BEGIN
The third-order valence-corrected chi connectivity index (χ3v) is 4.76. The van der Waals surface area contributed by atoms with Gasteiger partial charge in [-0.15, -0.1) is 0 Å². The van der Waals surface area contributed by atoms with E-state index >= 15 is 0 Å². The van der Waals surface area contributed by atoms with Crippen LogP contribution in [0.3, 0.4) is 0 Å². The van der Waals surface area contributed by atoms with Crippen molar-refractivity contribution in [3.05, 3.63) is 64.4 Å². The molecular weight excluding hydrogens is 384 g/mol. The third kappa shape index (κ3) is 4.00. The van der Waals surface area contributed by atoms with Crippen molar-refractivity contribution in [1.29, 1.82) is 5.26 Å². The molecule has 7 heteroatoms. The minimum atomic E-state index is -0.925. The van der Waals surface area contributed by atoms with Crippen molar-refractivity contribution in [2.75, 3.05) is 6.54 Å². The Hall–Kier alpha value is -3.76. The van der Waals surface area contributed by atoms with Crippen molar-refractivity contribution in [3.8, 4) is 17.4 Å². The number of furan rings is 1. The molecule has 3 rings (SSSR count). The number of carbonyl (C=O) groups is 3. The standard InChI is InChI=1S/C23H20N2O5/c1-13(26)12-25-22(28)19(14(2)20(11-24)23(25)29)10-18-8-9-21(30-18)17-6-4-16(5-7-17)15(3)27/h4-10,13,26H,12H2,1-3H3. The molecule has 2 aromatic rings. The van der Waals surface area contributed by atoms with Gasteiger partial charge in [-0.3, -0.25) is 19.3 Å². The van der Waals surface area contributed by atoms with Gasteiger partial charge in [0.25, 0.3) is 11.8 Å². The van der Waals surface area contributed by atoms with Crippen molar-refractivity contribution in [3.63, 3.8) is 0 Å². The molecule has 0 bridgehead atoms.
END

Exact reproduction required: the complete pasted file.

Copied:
The third-order valence-corrected chi connectivity index (χ3v) is 4.76. The van der Waals surface area contributed by atoms with Gasteiger partial charge in [-0.15, -0.1) is 0 Å². The van der Waals surface area contributed by atoms with E-state index >= 15 is 0 Å². The van der Waals surface area contributed by atoms with Crippen LogP contribution in [0.3, 0.4) is 0 Å². The van der Waals surface area contributed by atoms with Crippen molar-refractivity contribution in [3.05, 3.63) is 64.4 Å². The molecular weight excluding hydrogens is 384 g/mol. The third kappa shape index (κ3) is 4.00. The van der Waals surface area contributed by atoms with Crippen molar-refractivity contribution in [1.29, 1.82) is 5.26 Å². The molecule has 7 heteroatoms. The minimum atomic E-state index is -0.925. The van der Waals surface area contributed by atoms with Crippen molar-refractivity contribution in [2.75, 3.05) is 6.54 Å². The Hall–Kier alpha value is -3.76. The van der Waals surface area contributed by atoms with Crippen molar-refractivity contribution in [3.8, 4) is 17.4 Å². The number of furan rings is 1. The molecule has 3 rings (SSSR count). The number of carbonyl (C=O) groups is 3. The standard InChI is InChI=1S/C23H20N2O5/c1-13(26)12-25-22(28)19(14(2)20(11-24)23(25)29)10-18-8-9-21(30-18)17-6-4-16(5-7-17)15(3)27/h4-10,13,26H,12H2,1-3H3. The molecule has 2 aromatic rings. The van der Waals surface area contributed by atoms with Gasteiger partial charge in [-0.3, -0.25) is 19.3 Å². The van der Waals surface area contributed by atoms with Gasteiger partial charge in [0.25, 0.3) is 11.8 Å². The van der Waals surface area contributed by atoms with Crippen molar-refractivity contribution in [3.63, 3.8) is 0 Å². The molecule has 0 bridgehead atoms.